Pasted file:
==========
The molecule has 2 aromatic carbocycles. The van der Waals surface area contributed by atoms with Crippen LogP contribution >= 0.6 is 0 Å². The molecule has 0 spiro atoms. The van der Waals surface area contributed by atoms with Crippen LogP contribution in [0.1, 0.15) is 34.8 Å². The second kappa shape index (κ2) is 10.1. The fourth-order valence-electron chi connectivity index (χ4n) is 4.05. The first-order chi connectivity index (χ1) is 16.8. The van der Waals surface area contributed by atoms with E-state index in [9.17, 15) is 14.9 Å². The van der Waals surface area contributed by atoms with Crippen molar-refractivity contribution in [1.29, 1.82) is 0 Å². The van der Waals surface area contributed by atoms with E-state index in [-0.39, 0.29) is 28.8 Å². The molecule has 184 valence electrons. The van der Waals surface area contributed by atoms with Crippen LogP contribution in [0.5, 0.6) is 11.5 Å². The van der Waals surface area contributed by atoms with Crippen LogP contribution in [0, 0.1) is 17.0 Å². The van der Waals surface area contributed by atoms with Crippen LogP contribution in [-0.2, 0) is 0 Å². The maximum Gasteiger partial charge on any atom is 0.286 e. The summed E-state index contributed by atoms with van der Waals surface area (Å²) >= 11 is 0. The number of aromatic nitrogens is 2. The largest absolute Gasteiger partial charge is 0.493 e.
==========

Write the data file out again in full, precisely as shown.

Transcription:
The molecule has 2 aromatic carbocycles. The van der Waals surface area contributed by atoms with Crippen LogP contribution >= 0.6 is 0 Å². The molecule has 0 spiro atoms. The van der Waals surface area contributed by atoms with Crippen LogP contribution in [0.1, 0.15) is 34.8 Å². The second kappa shape index (κ2) is 10.1. The fourth-order valence-electron chi connectivity index (χ4n) is 4.05. The first-order chi connectivity index (χ1) is 16.8. The van der Waals surface area contributed by atoms with E-state index in [9.17, 15) is 14.9 Å². The van der Waals surface area contributed by atoms with Crippen molar-refractivity contribution in [1.29, 1.82) is 0 Å². The van der Waals surface area contributed by atoms with E-state index in [-0.39, 0.29) is 28.8 Å². The molecule has 184 valence electrons. The van der Waals surface area contributed by atoms with Crippen LogP contribution in [0.5, 0.6) is 11.5 Å². The van der Waals surface area contributed by atoms with Crippen LogP contribution in [0, 0.1) is 17.0 Å². The van der Waals surface area contributed by atoms with Crippen LogP contribution in [-0.2, 0) is 0 Å². The maximum Gasteiger partial charge on any atom is 0.286 e. The summed E-state index contributed by atoms with van der Waals surface area (Å²) >= 11 is 0. The number of aromatic nitrogens is 2. The largest absolute Gasteiger partial charge is 0.493 e.